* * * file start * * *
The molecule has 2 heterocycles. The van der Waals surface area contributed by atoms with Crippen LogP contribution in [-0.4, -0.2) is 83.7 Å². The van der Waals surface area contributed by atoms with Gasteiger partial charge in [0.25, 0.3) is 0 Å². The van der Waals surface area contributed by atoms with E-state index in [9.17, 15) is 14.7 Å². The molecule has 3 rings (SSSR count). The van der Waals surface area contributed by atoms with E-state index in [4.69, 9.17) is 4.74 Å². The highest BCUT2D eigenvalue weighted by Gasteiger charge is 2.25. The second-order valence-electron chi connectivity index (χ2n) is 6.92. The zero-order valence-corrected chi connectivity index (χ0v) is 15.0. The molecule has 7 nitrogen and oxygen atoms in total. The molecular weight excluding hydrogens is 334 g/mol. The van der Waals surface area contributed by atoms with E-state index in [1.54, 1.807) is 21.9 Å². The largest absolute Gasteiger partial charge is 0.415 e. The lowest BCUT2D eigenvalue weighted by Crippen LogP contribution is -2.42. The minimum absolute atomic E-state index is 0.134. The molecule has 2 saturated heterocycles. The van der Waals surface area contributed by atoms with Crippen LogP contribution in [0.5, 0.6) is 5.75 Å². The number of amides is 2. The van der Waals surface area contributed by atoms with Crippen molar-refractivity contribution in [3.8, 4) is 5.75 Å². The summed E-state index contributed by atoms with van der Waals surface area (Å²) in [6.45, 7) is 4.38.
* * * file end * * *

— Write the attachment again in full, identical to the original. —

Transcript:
The molecule has 2 heterocycles. The van der Waals surface area contributed by atoms with Crippen LogP contribution in [-0.4, -0.2) is 83.7 Å². The van der Waals surface area contributed by atoms with Gasteiger partial charge in [0.25, 0.3) is 0 Å². The van der Waals surface area contributed by atoms with E-state index in [9.17, 15) is 14.7 Å². The molecule has 3 rings (SSSR count). The van der Waals surface area contributed by atoms with E-state index in [4.69, 9.17) is 4.74 Å². The highest BCUT2D eigenvalue weighted by Gasteiger charge is 2.25. The second-order valence-electron chi connectivity index (χ2n) is 6.92. The zero-order valence-corrected chi connectivity index (χ0v) is 15.0. The molecule has 7 nitrogen and oxygen atoms in total. The molecular weight excluding hydrogens is 334 g/mol. The van der Waals surface area contributed by atoms with E-state index in [1.54, 1.807) is 21.9 Å². The largest absolute Gasteiger partial charge is 0.415 e. The lowest BCUT2D eigenvalue weighted by Crippen LogP contribution is -2.42. The minimum absolute atomic E-state index is 0.134. The molecule has 2 saturated heterocycles. The van der Waals surface area contributed by atoms with Crippen LogP contribution in [0.5, 0.6) is 5.75 Å². The number of amides is 2. The van der Waals surface area contributed by atoms with Crippen molar-refractivity contribution in [3.8, 4) is 5.75 Å². The summed E-state index contributed by atoms with van der Waals surface area (Å²) in [6.45, 7) is 4.38.